"Sullivan Street Abstraction"
“Sullivan Street Abstraction,” 1924

By the mid-1920s, financial and personal problems began to interfere with Ault’s artistic progress. The home in which he had grown up had been emotionally troubled, and these issues came to fruition at this time. His mother died in a mental institution and three of his brothers committed suicide, all within the span of only a few years. By the time of his father’s death in 1929, the family fortune was largely dissipated. These unfortunate circumstances may explain the increasing turbulence and unhappiness of Ault’s personal life.

"Mantel Composition," 1929
“Mantel Composition,” 1929

Whatever the exact cause, during the 1920s, Ault grew neurotic and reclusive. He developed a severe case of alcoholism, almost blinding himself drinking poisonous bathtub gin. His behavior became so strange that his artist and dealer friends began to avoid him.

"Hudson Street," 1932
“Hudson Street,” 1932

In 1937, Ault moved to Woodstock, New York and tried to put his difficulties in the past. Depending on his wife for income, he created some of his finest paintings during this time, but had difficulty selling them. A nearby barn, which he painted three times, was a favorite subject, symbolizing a dying, agrarian way of life in the Catskills.

"Bright Light at Russell's Corners," 1946
“Bright Light at Russell’s Corners,” 1946



Although Ault is often grouped with Precisionists, he did not idealize modern life and machinery as outlined by the parameters of that movement. Rather, his urban landscapes, filled with a sense of disquiet and psychic distress, echo both the Italian Surrealist Giorgio de Chirico, and Albert Pinkham Ryder, the American romantic visionary. The idealist and Futurist aspects of Precisionism are not so apparent in his work—in fact, he once referred to skyscrapers as the “tombstones of capitalism”. He employed flat shapes and portrayed the underlying geometric patterns of the manmade structures that found homes on his canvases.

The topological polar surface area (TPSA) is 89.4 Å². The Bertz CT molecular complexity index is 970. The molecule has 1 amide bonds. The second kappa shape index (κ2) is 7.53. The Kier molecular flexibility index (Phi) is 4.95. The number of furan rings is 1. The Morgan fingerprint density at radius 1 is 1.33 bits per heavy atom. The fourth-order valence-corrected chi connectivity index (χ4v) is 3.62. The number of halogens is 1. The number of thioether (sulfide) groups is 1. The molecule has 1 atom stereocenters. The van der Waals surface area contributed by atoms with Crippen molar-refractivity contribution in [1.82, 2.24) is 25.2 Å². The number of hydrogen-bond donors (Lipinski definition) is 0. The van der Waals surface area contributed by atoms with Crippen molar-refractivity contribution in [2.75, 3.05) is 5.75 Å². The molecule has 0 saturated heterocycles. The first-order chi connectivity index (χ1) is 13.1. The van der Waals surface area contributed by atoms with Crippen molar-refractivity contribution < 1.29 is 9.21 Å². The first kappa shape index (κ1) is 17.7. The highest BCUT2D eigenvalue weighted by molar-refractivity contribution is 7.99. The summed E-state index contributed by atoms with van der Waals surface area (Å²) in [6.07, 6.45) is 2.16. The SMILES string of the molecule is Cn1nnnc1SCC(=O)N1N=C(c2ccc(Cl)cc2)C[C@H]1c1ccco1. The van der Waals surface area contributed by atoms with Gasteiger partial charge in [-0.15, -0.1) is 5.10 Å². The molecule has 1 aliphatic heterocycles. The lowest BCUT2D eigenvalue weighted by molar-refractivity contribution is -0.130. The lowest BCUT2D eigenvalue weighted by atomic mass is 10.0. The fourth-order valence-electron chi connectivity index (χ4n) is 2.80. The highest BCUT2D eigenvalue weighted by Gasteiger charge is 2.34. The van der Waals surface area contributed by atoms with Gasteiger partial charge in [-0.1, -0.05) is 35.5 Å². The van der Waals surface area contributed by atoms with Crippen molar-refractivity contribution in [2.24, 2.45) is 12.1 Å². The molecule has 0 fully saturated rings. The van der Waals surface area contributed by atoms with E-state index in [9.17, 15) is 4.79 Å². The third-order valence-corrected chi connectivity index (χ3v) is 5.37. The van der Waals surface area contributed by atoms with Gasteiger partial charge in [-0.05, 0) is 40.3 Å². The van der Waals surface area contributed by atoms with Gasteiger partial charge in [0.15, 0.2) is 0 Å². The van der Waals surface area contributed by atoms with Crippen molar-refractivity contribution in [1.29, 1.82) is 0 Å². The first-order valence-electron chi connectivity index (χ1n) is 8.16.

"Sculpture On A Roof," 1945
“Sculpture On A Roof,” 1945

An analytical painter, he was especially noted for his realistic portrayal of light—especially the light of darkness—for he commonly painted nighttime scenes. The painter Henry Mattson, Ault’s neighbor, often shared ideas with him on painting nocturnes, considered a Romantic tradition and a technical challenge for landscape painters.

"January Full Moon," 1941
“January Full Moon,” 1941


"Nude And Torso," 1945
“Nude And Torso,” 1945 – modeled by Ault’s wife, Louise


George and Louise Ault, c. 1940
George and Louise Ault, c. 1940

On December 30, 1948, Ault was on one of his reputed late night drinking binges when he disappeared while returning home along the icy banks of Woodstock Creek, which at the time was treacherously overflowing. His body was found fived days later, having drowned in the river. Many clung to the thought that it was an accident, however the coroner deemed his death a suicide.



Edited from:

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Click the button below to let us know about typos, incorrect information, broken links, erroneous attribution,
or additional relative information.

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Special thanks to: Daily Artfixx, On This Day, WikipediaFind-A-Grave, A&E Bio, The Smithsonian American Art Museum Renwick Gallery, Famous Birthdays, Encyclopedia Brittanica, and all the art history buffs that keep the internet full of wonderful information and images.